In a dramatic case that touched on the burning issue of whether individuals have the right to choose death over life, a family judge was called into action in the middle of the night to save the life of a teenage girl after she overdosed on paracetamol.
The on-call judge had received an anguished call close to midnight from a solicitor representing an NHS Trust. The 17-year-old’s life was hanging by a thread as she ‘firmly resisted’ emergency treatment, saying that she was determined to die.
Although she had a history of self-harm and mental illness, the judge was ‘not satisfied’ that she did not have capacity to choose for herself. However, he ruled that her right to life – enshrined in Article 2 of the European Convention on Human Rights – was paramount and opened the way for medics to treat her.
The girl, referred to as ‘P’, had been admitted to hospital shortly after taking the pills. However, she refused to accept treatment, saying that ‘her life was s*** and that she would not have taken the overdose if she was going to agree to take the antidote’.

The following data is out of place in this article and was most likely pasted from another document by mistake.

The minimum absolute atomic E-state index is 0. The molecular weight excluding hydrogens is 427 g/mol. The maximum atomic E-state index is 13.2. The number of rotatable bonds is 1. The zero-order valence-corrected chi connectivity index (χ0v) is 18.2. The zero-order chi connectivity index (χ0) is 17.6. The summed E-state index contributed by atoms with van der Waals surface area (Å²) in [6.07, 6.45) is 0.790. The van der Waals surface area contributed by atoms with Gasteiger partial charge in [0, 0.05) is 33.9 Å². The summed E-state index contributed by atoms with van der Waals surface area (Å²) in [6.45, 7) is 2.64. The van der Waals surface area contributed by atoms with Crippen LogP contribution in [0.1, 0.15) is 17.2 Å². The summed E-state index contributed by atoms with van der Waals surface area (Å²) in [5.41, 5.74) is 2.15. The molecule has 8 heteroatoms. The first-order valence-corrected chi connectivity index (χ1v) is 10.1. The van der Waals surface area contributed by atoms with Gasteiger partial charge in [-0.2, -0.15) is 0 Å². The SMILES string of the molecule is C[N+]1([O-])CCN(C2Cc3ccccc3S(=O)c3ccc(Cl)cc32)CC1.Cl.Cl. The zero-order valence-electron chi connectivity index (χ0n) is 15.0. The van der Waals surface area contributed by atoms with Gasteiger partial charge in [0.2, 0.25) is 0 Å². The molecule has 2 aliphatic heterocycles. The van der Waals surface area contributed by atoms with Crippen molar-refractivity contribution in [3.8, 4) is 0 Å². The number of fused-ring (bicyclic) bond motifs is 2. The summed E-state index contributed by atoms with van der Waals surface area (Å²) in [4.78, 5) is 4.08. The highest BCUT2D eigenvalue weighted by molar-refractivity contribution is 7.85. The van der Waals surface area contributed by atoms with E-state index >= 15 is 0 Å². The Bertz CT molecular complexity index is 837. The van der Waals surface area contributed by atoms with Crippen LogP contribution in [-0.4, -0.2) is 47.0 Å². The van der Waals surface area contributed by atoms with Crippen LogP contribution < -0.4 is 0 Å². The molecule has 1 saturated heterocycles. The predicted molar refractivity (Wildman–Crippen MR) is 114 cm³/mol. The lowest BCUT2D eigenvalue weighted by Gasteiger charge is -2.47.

The girl’s mother gave consent for the treatment but doctors were reluctant to give it without a court order after a consultant psychologist said that the girl was ‘able to understand information and retain it and also to weigh up and use it’.
A crisis was swiftly reached and the judge observed, “Unless a paracetamol overdose is treated within approximately eight hours, serious damage to the liver may be sustained and in due course the patient may die.”
Explaining his decision in a public judgment handed down after the event, the judge said, “Balancing the competing factors, I had no hesitation in concluding that the balance came down firmly in the favour of overriding P’s wishes. I recognise that this is not to be taken lightly. The wishes of a young person aged seventeen-and-a-half are important.” He concluded, however, “The court was under a heavy duty to take what steps it could to protect P’s life, which was manifestly in danger.”